Baroness Buscombe: I should like to support Amendments Nos. 87, 88 and 90, and to raise one or two questions in relation to Amendments Nos. 89 and 91. As has already been said so eloquently by the noble Lord, Lord Puttnam, one of the criticisms that can be made about the Bill is that it is not clear how Ofcom is to be funded. It is important for all concerned that

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Ofcom is properly funded. The Ofcom pump will need to be primed. A watchdog needs its meat. So, too, does Ofcom if it is to discharge its functions efficiently.

Amendment No. 87 proposes a new clause setting out the various principles underlying the administrative charges to be fixed by Ofcom in respect of certain functions that it undertakes. The new clause limits the charges to the annual cost of carrying out the relevant function. That seems to make good sense: the user pays. We therefore support the amendment.

On Amendments Nos. 88 and 90, we agree that Ofcom's competition law functions and central functions should be funded by the Exchequer. As regards Ofcom's competition law functions, it is difficult to identify the user who should pay. Those who would benefit from Ofcom's competition law function would be everyone in the relevant market. It would be difficult to impose any specific charges on any one or more of those in the market. In those circumstances, it seems obvious that the Exchequer should pay for those functions, which are for the common good.

Ofcom's central functions are defined in the new clause as,

    "functions relating to the administration, management and policy of OFCOM",

excluding functions on which provision is made elsewhere in the Bill. Here the difficulty is identifying how much of those charges should be paid by the user. If the central function were funded by the user, there would be almost impossible problems as to how to apportion the expense among the users of the relevant functions. Any error would result in some users paying more than they should—that should be avoided. We therefore support the clause proposed in Amendment No. 90, which provides for the Exchequer to provide those funds.

We are concerned about how Amendment No. 91 would work in practice. We can entirely see the purpose: to ensure that legal costs are paid. However, what will happen if an order for costs is made against Ofcom, and the Secretary of State does not make a grant under the new clause? I should be grateful, therefore, if the noble Lord, Lord Puttnam, could clarify that point.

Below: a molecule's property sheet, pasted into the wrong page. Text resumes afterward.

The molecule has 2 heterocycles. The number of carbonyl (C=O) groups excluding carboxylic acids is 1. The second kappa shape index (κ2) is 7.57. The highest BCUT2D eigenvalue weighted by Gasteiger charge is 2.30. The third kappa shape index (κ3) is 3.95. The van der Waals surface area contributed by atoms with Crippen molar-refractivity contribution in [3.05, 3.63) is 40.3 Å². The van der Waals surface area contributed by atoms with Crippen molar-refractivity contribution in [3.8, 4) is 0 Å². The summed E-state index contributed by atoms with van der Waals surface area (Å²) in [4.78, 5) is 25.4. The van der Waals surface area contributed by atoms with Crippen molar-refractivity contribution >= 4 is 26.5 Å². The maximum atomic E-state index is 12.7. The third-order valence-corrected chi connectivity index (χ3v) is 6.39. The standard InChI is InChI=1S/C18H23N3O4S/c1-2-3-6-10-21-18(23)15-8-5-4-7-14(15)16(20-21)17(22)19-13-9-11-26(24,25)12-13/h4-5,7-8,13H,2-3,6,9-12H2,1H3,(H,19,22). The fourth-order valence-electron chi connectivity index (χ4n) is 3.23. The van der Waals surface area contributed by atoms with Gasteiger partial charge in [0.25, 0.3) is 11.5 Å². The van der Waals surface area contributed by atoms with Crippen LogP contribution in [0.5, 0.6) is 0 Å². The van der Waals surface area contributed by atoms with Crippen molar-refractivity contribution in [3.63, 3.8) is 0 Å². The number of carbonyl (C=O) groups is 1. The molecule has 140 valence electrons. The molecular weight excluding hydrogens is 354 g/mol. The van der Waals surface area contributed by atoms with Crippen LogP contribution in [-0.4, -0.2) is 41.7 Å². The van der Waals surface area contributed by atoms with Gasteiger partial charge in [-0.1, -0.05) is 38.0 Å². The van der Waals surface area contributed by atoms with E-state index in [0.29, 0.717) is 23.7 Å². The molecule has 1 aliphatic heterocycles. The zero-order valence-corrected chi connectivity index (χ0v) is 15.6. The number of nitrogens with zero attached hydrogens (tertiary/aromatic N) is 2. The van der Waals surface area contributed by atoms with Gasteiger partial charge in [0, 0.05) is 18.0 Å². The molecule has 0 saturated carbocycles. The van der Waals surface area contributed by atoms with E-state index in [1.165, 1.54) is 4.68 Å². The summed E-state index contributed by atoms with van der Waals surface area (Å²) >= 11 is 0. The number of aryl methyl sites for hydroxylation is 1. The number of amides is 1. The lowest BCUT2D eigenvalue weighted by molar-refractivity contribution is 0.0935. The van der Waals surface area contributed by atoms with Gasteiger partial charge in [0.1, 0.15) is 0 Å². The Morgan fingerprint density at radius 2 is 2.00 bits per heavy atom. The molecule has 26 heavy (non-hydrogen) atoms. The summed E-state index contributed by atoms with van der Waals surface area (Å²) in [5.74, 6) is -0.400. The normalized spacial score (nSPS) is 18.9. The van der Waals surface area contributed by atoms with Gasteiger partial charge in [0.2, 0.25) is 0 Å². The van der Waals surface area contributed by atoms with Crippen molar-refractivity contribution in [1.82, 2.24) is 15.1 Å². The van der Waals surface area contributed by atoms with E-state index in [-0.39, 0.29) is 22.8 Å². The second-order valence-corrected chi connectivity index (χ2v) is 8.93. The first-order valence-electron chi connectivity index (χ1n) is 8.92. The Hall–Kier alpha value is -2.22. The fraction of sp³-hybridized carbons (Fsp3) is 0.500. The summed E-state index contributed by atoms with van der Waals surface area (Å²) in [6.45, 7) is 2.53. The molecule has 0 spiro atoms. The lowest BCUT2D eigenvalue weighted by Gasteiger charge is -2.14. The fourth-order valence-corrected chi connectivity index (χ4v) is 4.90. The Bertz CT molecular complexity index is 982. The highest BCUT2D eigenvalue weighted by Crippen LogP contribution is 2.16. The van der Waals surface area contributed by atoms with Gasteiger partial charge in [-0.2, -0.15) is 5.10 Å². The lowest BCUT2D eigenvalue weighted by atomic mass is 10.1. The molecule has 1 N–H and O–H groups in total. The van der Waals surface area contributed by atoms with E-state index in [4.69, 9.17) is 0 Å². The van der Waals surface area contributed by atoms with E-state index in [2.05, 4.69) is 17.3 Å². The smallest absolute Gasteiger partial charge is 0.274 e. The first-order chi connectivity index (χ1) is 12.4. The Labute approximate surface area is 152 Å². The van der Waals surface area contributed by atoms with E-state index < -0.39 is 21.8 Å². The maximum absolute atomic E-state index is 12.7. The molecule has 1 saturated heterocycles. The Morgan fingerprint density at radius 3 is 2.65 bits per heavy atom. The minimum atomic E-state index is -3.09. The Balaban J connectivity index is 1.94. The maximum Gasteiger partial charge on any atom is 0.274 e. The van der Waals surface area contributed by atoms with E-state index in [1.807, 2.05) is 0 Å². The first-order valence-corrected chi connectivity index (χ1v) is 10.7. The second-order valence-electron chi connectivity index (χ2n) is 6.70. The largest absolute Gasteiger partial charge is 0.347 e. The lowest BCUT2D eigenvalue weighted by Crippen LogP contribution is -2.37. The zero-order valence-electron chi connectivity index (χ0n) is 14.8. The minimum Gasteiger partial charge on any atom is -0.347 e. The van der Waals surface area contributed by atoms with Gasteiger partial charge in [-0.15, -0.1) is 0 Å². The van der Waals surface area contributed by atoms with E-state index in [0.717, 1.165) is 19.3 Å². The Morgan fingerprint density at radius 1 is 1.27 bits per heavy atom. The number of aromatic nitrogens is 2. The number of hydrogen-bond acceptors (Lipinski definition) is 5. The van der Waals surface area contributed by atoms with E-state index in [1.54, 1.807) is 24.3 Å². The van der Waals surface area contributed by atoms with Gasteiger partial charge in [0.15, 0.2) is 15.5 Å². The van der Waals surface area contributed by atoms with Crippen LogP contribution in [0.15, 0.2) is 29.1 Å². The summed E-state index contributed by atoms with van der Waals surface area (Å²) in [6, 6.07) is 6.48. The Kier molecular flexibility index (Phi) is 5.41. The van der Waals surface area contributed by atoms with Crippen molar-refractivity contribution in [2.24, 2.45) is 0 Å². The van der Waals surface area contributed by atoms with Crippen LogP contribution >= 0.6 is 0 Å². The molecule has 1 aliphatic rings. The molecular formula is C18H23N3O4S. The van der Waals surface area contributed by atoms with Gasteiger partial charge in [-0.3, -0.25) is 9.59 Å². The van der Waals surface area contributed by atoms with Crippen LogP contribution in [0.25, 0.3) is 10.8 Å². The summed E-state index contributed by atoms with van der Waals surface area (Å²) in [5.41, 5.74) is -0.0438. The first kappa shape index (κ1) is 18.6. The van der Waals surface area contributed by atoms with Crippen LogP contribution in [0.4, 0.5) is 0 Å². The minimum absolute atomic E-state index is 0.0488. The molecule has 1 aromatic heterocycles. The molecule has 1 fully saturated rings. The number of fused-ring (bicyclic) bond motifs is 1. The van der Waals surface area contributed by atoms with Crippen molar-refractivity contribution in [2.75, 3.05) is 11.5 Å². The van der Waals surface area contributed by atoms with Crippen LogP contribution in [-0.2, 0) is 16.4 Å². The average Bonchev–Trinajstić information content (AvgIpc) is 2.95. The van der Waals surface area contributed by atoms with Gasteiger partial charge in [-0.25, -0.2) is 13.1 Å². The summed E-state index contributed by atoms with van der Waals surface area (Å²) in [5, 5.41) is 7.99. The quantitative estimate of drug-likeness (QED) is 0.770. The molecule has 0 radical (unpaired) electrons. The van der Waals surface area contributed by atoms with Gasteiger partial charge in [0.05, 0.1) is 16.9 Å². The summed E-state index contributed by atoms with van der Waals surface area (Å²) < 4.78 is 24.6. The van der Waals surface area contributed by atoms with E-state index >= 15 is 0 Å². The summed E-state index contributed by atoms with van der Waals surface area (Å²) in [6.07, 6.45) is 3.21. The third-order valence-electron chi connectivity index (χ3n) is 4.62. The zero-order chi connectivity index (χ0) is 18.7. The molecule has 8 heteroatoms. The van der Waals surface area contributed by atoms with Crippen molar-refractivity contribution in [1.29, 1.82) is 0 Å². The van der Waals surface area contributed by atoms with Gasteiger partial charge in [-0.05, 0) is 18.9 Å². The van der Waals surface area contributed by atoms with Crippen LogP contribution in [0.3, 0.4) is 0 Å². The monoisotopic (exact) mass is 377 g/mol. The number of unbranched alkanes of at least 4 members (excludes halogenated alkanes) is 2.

5.45 p.m.

Lord McIntosh of Haringey: I fully recognise the importance of the subject and the strength of feeling about it in the Joint Committee. The Government's general approach as between sectoral regulation and general regulation is that the costs of sectoral regulation should be borne by those who are regulated. Therefore, Ofcom will be funded in the main by a mixture of fees and charges levied on the industries that it will regulate. We intend that Ofcom's charges will, in general, be proportionate and related to the sectors to which they apply.

However, we must also recognise the constraints that apply to the separate sectors and the limitations placed on charges that can be imposed on providers of networks and services and users of spectrum, which do

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not apply to the other sectors for which Ofcom is responsible. The Joint Committee expressed concern that the costs of carrying on Oxfam's—sorry, Ofcom's—central functions could be loaded, unfairly, on to the broadcasters. That point has been made very eloquently today.

Amendment No. 87 would require Ofcom to fix administrative charges for any functions undertaken in relation to broadcasting in accordance with a statement of principles. The basis on which fees are charged for broadcasting licences is set out in the 1990 and 1996 Broadcasting Acts. Those provisions will be retained within the regime that Ofcom will operate. They provide for a clear split between licence fees, which any licence-holder may be asked to pay, and the additional payments that holders of certain radio and television licences must pay. The licence fee element is intended to cover the cost of regulating licensed services. Under the provisions of the Broadcasting Acts, in setting the fees for broadcasting licences, Ofcom must publish tariffs of its charges. As we told the Joint Committee, the Government have sympathy for the argument that there should be transparency in how Ofcom fixes its administrative charge under the broadcasting regime.